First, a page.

Every child deserves the right to grow up in Queensland happy, safe and thriving. Children’s Week recognises the contributions young people make and reflects the United Nations Convention on the Rights of the Child (UNCRC) and how these apply to everyday lives.
Children’s Week 2020 is guided by the UNCRC Article 15 – Children have the right to meet together and join groups and organisations as long as it does not stop other people from enjoying their rights. In exercising their rights, children have the responsibility to respect the rights, freedom and reputations of others.
Children’s Week State Ambassador Cheryl Vardon said that while the week brings specific attention to the UNCRC Article 15 it also shines a light on all the rights listed out in the convention.
“It is important for children to understand their rights and responsibilities in order to keep them safe and succeeding. As a community it’s our job to make sure the rights of children are upheld and understood particularly in these challenging times,” Ms Vardon said.
“Often we don’t actively think about helping young people understand their rights and responsibilities.
“This year we have schools and services right across Queensland actively participating and leading activities helping children explore and understand their rights and the responsibilities which go with them.”
Children’s Rights Queensland (CRQ) President Dan Marais said organisations, communities and individuals come together during Children’s Week to raise awareness of the needs, rights and achievements of children and engage, empower and support them and their communities.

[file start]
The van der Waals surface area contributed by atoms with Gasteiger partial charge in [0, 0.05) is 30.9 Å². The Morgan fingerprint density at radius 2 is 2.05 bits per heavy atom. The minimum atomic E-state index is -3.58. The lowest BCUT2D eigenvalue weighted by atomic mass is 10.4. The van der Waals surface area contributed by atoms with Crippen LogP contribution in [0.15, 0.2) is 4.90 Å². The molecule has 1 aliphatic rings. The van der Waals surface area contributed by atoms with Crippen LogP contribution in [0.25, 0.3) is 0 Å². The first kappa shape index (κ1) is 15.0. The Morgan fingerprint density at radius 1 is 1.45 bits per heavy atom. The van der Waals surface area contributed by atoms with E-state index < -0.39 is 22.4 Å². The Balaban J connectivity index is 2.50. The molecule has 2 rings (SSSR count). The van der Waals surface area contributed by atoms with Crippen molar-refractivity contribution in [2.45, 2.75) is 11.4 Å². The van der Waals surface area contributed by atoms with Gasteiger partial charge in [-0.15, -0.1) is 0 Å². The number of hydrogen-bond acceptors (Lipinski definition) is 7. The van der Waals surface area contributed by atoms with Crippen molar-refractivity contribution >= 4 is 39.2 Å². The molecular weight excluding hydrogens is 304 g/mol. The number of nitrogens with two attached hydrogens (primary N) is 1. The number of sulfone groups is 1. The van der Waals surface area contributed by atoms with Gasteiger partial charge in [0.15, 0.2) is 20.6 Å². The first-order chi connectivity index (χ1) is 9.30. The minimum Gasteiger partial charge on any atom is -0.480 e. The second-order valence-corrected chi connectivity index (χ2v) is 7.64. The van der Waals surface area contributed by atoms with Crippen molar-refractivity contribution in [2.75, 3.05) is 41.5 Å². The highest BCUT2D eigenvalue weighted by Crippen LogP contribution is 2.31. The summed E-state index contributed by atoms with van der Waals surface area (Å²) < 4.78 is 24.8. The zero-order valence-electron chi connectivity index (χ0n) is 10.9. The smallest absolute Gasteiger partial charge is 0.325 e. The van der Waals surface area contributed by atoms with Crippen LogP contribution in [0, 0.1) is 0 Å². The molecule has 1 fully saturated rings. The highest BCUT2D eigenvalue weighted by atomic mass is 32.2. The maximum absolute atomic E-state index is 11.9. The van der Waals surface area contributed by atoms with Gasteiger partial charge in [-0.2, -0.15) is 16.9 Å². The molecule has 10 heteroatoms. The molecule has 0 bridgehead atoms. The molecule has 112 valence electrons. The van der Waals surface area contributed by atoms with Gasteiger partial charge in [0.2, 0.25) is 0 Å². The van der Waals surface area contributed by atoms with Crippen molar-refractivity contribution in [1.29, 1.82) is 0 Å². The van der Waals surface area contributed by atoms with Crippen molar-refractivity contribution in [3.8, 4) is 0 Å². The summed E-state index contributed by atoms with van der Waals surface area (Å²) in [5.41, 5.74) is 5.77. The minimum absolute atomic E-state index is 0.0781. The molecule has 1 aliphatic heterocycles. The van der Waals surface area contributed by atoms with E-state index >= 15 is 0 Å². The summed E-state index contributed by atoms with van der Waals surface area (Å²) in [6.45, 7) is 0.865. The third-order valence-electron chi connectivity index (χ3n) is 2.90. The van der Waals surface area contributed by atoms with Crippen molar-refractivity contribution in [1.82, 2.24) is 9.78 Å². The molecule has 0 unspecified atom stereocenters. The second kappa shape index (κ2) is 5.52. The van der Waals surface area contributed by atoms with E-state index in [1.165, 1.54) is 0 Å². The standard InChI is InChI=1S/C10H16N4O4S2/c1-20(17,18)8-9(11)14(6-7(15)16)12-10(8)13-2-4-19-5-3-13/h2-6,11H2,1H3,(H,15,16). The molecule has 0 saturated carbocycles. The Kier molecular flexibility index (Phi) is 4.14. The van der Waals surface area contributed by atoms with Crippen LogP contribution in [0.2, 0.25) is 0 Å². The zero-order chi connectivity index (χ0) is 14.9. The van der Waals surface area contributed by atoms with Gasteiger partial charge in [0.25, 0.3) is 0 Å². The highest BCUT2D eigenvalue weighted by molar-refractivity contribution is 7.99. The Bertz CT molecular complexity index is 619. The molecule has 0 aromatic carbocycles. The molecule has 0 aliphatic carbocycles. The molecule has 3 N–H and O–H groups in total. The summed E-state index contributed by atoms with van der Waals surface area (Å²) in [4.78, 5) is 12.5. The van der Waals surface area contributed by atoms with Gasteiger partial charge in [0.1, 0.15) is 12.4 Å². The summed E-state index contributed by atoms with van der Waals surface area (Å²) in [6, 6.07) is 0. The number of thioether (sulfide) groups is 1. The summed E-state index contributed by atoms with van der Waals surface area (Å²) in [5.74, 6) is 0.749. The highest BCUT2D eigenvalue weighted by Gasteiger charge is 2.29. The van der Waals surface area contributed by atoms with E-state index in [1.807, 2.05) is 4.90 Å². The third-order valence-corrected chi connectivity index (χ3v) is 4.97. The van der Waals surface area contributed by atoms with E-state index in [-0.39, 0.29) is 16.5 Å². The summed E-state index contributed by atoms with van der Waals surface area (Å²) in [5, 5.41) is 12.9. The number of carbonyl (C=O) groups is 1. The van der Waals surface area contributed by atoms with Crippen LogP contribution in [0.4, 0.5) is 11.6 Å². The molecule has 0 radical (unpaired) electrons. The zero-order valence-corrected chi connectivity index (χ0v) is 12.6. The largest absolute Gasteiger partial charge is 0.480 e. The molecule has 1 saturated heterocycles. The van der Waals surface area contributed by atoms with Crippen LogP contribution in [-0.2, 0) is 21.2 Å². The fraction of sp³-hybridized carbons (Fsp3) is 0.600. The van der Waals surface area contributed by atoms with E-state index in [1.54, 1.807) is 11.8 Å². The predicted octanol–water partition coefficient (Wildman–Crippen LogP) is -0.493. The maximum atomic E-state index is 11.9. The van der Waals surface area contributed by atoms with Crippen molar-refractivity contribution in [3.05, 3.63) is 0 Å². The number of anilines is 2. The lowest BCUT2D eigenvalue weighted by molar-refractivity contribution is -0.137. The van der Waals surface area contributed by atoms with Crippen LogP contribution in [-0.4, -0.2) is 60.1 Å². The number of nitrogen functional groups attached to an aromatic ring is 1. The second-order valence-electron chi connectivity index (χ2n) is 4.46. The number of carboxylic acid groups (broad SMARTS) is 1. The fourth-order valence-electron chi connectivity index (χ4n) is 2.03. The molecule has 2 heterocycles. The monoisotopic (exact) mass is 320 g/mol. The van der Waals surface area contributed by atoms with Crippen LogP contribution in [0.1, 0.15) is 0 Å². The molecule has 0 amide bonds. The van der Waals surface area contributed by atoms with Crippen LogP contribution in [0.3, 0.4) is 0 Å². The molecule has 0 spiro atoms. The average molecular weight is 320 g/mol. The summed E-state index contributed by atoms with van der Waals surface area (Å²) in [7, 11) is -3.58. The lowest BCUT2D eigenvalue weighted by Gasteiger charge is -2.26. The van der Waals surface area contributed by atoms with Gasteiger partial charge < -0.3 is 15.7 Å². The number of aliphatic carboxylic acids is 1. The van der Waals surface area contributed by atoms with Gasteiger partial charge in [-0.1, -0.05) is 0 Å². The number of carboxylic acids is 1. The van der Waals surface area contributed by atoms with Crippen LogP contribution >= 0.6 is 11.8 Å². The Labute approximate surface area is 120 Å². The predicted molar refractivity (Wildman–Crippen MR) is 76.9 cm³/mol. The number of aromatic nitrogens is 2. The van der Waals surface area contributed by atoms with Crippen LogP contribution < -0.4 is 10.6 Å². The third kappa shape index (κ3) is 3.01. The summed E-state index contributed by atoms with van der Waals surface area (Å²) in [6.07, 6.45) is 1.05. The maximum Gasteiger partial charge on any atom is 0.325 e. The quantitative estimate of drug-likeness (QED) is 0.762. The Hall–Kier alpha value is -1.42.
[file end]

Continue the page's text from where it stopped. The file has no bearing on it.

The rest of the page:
“Children’s Week is great time for us to come together and celebrate children and their rights,” Mr Marais said.
“As part of Children’s Week there is a range of activities to engage young Queenslanders in important conversations about their rights.”
This year more than 110 schools and early childhood services are participating in the week, including through the ‘TypeRights’ alphabet initiative. Children aged between 3-18 are encouraged to design their favourite letter of the alphabet using drawings or artwork to express what is important to them with the UNCRC as a guide for creativity.
Kingston State School Principal Trent Cowley said students at the school were excited to take part in the TypeRights initiative.
“It is so important that children are engaged through fun and educational activities like these because it helps empower them while gaining valuable knowledge about their rights which carries them through life,” Mr Cowley said.
Further activities will also be taking place across the state and are listed on the Children’s Rights Queensland website.
For more information about Children’s Week or to get involved head to childrensrightsqld.org.au.
Children’s Week runs from Saturday 24 October – 1 November 2020.
Media contact – Queensland Family and Child Commission and Children’s Rights Queensland
0434 683 265